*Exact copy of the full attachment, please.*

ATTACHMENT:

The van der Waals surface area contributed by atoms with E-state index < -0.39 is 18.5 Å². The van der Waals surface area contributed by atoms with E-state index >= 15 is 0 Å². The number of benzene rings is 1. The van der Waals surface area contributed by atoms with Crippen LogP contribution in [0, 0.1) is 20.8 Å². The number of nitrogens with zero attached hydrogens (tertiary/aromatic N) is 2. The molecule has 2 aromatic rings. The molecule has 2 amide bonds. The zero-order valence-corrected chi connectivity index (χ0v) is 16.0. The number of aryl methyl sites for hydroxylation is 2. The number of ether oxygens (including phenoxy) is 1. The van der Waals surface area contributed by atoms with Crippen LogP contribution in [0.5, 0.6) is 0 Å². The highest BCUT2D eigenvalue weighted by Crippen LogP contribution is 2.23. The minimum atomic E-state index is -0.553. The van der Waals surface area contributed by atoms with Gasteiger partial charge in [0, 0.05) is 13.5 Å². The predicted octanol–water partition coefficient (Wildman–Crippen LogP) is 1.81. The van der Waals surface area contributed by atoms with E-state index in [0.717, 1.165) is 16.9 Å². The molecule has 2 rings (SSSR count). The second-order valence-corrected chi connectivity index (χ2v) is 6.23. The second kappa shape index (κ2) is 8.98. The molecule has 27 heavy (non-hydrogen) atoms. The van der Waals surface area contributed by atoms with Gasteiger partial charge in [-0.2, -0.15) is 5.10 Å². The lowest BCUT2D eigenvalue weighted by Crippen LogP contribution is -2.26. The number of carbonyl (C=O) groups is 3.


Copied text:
The van der Waals surface area contributed by atoms with E-state index < -0.39 is 18.5 Å². The van der Waals surface area contributed by atoms with E-state index >= 15 is 0 Å². The number of benzene rings is 1. The van der Waals surface area contributed by atoms with Crippen LogP contribution in [0, 0.1) is 20.8 Å². The number of nitrogens with zero attached hydrogens (tertiary/aromatic N) is 2. The molecule has 2 aromatic rings. The molecule has 2 amide bonds. The zero-order valence-corrected chi connectivity index (χ0v) is 16.0. The number of aryl methyl sites for hydroxylation is 2. The number of ether oxygens (including phenoxy) is 1. The van der Waals surface area contributed by atoms with Crippen LogP contribution in [0.5, 0.6) is 0 Å². The highest BCUT2D eigenvalue weighted by Crippen LogP contribution is 2.23. The minimum atomic E-state index is -0.553. The van der Waals surface area contributed by atoms with Gasteiger partial charge in [0, 0.05) is 13.5 Å². The predicted octanol–water partition coefficient (Wildman–Crippen LogP) is 1.81. The van der Waals surface area contributed by atoms with E-state index in [0.717, 1.165) is 16.9 Å². The molecule has 2 rings (SSSR count). The second-order valence-corrected chi connectivity index (χ2v) is 6.23. The second kappa shape index (κ2) is 8.98. The molecule has 27 heavy (non-hydrogen) atoms. The van der Waals surface area contributed by atoms with Gasteiger partial charge in [-0.2, -0.15) is 5.10 Å². The lowest BCUT2D eigenvalue weighted by Crippen LogP contribution is -2.26. The number of carbonyl (C=O) groups is 3.